John seemed nice: a 6”3′ (hello!) charity sector worker (ding dong!) from Tooting (zowee!) into film and comedy, whose profile picture showed a good looking guy in his mid-twenties with cool glasses. E-mails and bad puns were exchanged, and a date made for a Wednesday in London Bridge a few weeks ago.
I was a few minutes early and hovered by the station entrance. When I was approached at exactly eight by a rotund giant, it didn’t occur to me that it could be John. Assured by SB that the description ‘stocky’ when used in conjunction with 6’3” meant ‘pleasingly robust’, I realised that I had been expecting a tall, attractive version of Frankie Boyle. In the event I was more surprised than if it had actually been Frankie Boyle. Though not unattractive, John didn’t strictly resemble his profile picture – which, I suddenly recalled, had been slightly blurred.
Naturally I disguised my discomposure by being overwhelmingly and inappropriately effusive: ‘How ARE you? SO good to meet you! John, such a nice, old-fashioned name. John John John John John’. After I’d taken a few deep breaths, we walked to a nearby pub where John bought me a glass of wine. We brought our drinks outside so that he could smoke the first of many cigarettes: something I didn’t remember reading about in his profile.
At first, the conversation didn’t so much flow as drool persistently. Fearful of awkward silences, I assumed responsibility for maintaining a dialogue by inquiring about his life, work as a stockroom assistant for a chugging company, and escape plan in the event of a zombie apocalypse*. While loquacious on certain, potentially pre-prepared topics, John was pretty hard work.
Even though I was already devoting some thought to my own escape plan, I felt that I should get in another round so that at least I wouldn’t owe him anything if I left early. The next glass slipped down very easily and the conversation became more engaging. At least, I think it did. While two large glasses of Pinot Grigio on an empty stomach certainly helped me to relax, it did no favours for my short-term memory. I became extravagantly and publically lost on my second trip to the bathroom and eventually returned to the table to find that John had bought me a third large glass. As I reached the halfway point, his knee touched mine and I decided that it was time to take my leave.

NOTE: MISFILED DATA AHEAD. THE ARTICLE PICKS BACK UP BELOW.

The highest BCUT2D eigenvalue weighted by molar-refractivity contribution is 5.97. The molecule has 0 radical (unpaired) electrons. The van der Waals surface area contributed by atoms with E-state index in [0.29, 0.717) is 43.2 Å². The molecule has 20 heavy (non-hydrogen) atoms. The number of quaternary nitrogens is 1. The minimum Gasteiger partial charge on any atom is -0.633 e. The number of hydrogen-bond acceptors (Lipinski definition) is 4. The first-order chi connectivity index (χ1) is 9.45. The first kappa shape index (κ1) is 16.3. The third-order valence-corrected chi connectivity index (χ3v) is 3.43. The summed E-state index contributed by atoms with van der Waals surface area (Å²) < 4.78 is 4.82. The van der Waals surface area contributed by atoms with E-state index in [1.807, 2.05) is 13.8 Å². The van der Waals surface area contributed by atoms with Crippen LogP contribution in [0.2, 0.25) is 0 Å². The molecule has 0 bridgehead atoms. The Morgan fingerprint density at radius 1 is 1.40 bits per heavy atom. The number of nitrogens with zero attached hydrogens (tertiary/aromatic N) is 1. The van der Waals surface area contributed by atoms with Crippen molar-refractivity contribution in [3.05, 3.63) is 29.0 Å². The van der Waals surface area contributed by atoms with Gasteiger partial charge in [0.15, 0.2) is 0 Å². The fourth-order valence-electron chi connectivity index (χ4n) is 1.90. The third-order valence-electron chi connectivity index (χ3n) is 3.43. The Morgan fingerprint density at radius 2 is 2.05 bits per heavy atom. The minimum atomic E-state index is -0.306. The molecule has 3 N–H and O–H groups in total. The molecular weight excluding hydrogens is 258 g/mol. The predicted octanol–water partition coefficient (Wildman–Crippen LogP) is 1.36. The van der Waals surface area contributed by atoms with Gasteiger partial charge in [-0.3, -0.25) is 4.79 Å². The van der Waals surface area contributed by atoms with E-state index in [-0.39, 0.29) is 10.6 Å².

We walked together to the station where John asked, rather labouredly, if I’d like to repeat the experience. I didn’t, much. While he was a perfectly nice guy, I felt no physical attraction towards him and was frankly exhausted by having done most of the conversational work of the evening. Although it would be embarrassing for us both, it was clear what had to happen. I opened my mouth to say, ‘Thanks awfully, but I don’t think it’s a good idea’. What actually came out was, ‘Hmmm, I don’t know – what do you think?’
Sensitive as I am (and as I’m sure my readers are) to the veiled subtexts of social intercourse, I in John’s shoes would have taken this to mean ‘No, I never want to see you again – but thanks for asking’. John, however, said he’d had a lovely time and that he would be in touch to arrange another meeting. ‘Great,’ I lied with a rictus smile, dodged his awkward kiss on the cheek and ran for the Jubilee Line.
John texted the next day asking if I wanted to ‘hang out’ at the weekend. Crisis talks were held with Anita and Grace and an SMS drafted: ‘Hi. I had a nice time last night as well, but I didn’t feel a particular spark. If we meet again I’d like it to be as friends.’ Another clear signal, I thought, of disinterestedness: that would be an end to it. Yet on Friday, unbelievably, another text came through inviting me to visit the Horniman Museum on Sunday ‘as friends’. This seemed faintly ridiculous; as if the first time we’d met it had been ‘as lovers’. I hadn’t bargained for this.
All the women I consulted on the matter were of a similar opinion to me: that, while what I’d said at the end of the date could have been misconstrued, the subsequent text message had relayed a clear though sympathetic message that discouraged further contact. My brother and (male) hairdresser disagreed. Both were of the opinion that the text message actively encouraged further contact, and both recommended that I refuse to meet John on Sunday. I was in agony. I didn’t fancy John, but he wasn’t a horrible person. Perhaps the museum would be fun. I knew that if our roles were reversed, I would have had to have summoned all my courage to ask for another meeting, and would have been crushed by a refusal. I really didn’t want to hurt his feelings.